I didn't get to the Maori in IT, or the IT and Society stream, but would have loved to hear more about what is happening in these areas.

Dr Amy Fletcher spoke on 'AI, Robotics, Ethics and You'. Amy is a specialist in looking at the social, political, policy implications of these fields. She posed this question:

How can people survive in an era of exponential technological change?

Scarily enough, I'd have to agree with Amy that the path of automation does not fall equally on all countries. She poignantly asked us -

           Who wins and who loses?

           What do we do to support those who do not fall on the upside?

           Will democracy survive Big Data and AI?

In another keynote, Kaila Colbin spoke about 'Riding the Exponential Wave of Change'. Our future landscape includes many tech industries (not just computing!) with doubling growth curves - AI, Robotics, Biotech, Nanotech, Gene Sequencing, Energy. So much change, at an ever-increasing rate - we need to hang on and enjoy the ride as much as possible!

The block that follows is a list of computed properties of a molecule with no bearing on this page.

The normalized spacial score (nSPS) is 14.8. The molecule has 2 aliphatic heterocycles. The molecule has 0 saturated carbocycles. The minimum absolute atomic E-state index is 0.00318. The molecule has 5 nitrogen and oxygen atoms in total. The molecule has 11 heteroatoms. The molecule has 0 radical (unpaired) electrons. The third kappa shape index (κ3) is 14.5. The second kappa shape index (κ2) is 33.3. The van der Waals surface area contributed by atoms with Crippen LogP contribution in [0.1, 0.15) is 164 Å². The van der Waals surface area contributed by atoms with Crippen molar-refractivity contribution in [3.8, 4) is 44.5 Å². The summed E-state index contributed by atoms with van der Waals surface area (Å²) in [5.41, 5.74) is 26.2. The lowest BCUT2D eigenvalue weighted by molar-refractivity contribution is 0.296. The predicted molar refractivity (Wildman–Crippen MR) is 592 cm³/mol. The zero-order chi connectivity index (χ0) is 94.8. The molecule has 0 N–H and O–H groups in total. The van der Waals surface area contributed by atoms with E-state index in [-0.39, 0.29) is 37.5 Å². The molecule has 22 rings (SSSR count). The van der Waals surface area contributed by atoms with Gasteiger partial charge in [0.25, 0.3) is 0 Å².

Kaila's talk was compelling. She said -

As at today - we are not seeing increased unemployment due to

automation, but we are seeing more inequality due to automation.

Kaila wondered aloud about the kind of world that we're creating, outlining these concerns:

1.    Loss of jobs due to automation

2.    Increase inequality due to automation

3.    Increased cyber risk - when everything is connected, everything is vulnerable

4.    Undermining of trust

OUR MODERN-DAY RACE TO THE NORTH POLE Tech is our modern day holy grail. Tech is the space where we'll see nations rise and fall over the next decade, in the race to our North Pole of Innovation. Let's not lose ourselves in the pursuit of excellence.

Kaila Colbin also spoke about Moral Character, and its importance in the years ahead. Asking ourselves 'Can we?' about our innovations is the wrong question. The question is now 'Should we?'

The question for our time is not 'How can we adapt to the future?' but

'What kind of future do we want to create?' This is the biggest challenge.